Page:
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Thread: Horror Films

  1. #21

    Re: Horror Films


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    "Suspiria" is gorgeous to look at. I'll have to watch it again soon.

    I watched Dario Argento's other big filim, "Deep Red (Profondo Rosso") last night. The style and story were captivating, but what ruins it for me is the music score.

    The title music by Goblin, is amazing and appropriate. However, the actual score of the film is laughably inappropriate to the action. It is essentially fast-paced bass and drum-heavy 1970's progressive rock that sounds like early Yes and early Genesis. Great music, but it just doesn't fit a scene where the main character is driving slowly down the street looking for an address.

    That incongruity continually took me out of the film.

  2. #22

    Re: Horror Films

    "We Go On"
    I watched this twice. After reading all of the glowing reviews, I thought I'd missed something. Nope! This film is trash. Annette Benning is a shrewish mother. Clark Freeman is a man-child making odd faces at the camera. We learn that she lied to him about his father and even lied about the fact that she called him "Bill." I can't care about a woman like that. The film is clumsily assembled and the locations are ugly LA. The only saving grace is the scene at LAX as the "heavies" take off. Damning it all is the fact that it is not scary.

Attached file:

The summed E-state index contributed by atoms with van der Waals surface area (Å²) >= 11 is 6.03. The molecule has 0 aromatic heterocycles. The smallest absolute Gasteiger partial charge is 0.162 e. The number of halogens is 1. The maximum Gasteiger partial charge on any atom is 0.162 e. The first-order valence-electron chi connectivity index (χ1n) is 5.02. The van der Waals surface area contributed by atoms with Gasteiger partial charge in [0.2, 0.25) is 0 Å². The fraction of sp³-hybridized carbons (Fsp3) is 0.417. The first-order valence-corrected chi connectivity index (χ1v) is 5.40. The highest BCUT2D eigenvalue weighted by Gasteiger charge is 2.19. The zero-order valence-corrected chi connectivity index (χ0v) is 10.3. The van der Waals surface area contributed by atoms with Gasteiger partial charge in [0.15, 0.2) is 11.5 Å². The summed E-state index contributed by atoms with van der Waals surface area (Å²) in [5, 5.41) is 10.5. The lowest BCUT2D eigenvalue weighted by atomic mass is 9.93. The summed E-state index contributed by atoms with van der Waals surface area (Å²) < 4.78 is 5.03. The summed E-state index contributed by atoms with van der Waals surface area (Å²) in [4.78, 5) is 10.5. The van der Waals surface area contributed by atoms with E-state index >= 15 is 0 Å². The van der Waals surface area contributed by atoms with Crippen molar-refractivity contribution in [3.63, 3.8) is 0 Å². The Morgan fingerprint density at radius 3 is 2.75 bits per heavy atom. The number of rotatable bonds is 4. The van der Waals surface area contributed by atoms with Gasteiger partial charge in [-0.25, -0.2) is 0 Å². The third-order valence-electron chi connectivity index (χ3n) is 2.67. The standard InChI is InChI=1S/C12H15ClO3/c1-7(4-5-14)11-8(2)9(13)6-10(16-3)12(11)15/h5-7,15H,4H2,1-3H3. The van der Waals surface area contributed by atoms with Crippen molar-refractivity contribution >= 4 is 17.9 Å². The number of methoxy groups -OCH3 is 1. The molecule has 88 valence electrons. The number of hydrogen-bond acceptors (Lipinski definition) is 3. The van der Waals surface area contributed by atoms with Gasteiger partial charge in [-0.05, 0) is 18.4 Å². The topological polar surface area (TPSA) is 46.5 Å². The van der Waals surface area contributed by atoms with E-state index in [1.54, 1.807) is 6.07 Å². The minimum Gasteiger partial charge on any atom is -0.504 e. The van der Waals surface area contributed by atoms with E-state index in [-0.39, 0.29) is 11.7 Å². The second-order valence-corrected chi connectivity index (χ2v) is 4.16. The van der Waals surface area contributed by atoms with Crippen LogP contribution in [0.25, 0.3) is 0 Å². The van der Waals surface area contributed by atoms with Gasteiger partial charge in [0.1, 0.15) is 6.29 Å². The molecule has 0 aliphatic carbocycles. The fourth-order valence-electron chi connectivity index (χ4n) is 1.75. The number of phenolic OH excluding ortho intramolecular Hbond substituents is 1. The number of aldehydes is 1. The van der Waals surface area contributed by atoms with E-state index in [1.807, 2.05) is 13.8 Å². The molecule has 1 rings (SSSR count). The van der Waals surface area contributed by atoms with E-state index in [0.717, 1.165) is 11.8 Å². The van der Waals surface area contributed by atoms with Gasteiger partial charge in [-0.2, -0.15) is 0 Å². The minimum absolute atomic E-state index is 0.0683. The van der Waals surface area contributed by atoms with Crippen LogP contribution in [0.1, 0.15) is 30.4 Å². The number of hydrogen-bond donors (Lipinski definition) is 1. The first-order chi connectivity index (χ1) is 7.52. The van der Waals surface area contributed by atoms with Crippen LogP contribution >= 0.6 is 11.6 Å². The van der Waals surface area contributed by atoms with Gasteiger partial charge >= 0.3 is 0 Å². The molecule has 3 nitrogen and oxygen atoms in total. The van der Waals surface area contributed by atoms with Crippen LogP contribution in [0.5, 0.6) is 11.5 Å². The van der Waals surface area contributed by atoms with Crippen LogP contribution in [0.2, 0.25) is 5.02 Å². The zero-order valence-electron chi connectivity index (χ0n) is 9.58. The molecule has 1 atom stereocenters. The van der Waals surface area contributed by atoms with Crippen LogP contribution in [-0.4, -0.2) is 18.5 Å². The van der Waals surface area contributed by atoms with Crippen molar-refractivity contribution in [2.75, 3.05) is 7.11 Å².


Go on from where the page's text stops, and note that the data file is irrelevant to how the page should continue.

3. #23

    Re: Horror Films

    Shadow People (2012) This one is so slow. I kept waiting for it to kick in and it was simply a limp noodle. 80 minutes of your life will tick by and this film will leave you with less than you started with. Nothing happens. I am not exaggerating, NOTHING HAPPENS!

  4. #24

    Re: Horror Films

    Flight 7500 (2015) I love aviation and films about it, but this one was terrible. The ending is abrupt and unsatisfying.

  5. #25

    Re: Horror Films

    Subject Two (2006)

    This re-imagining of “Frankenstein” is carefully executed (pun intended.)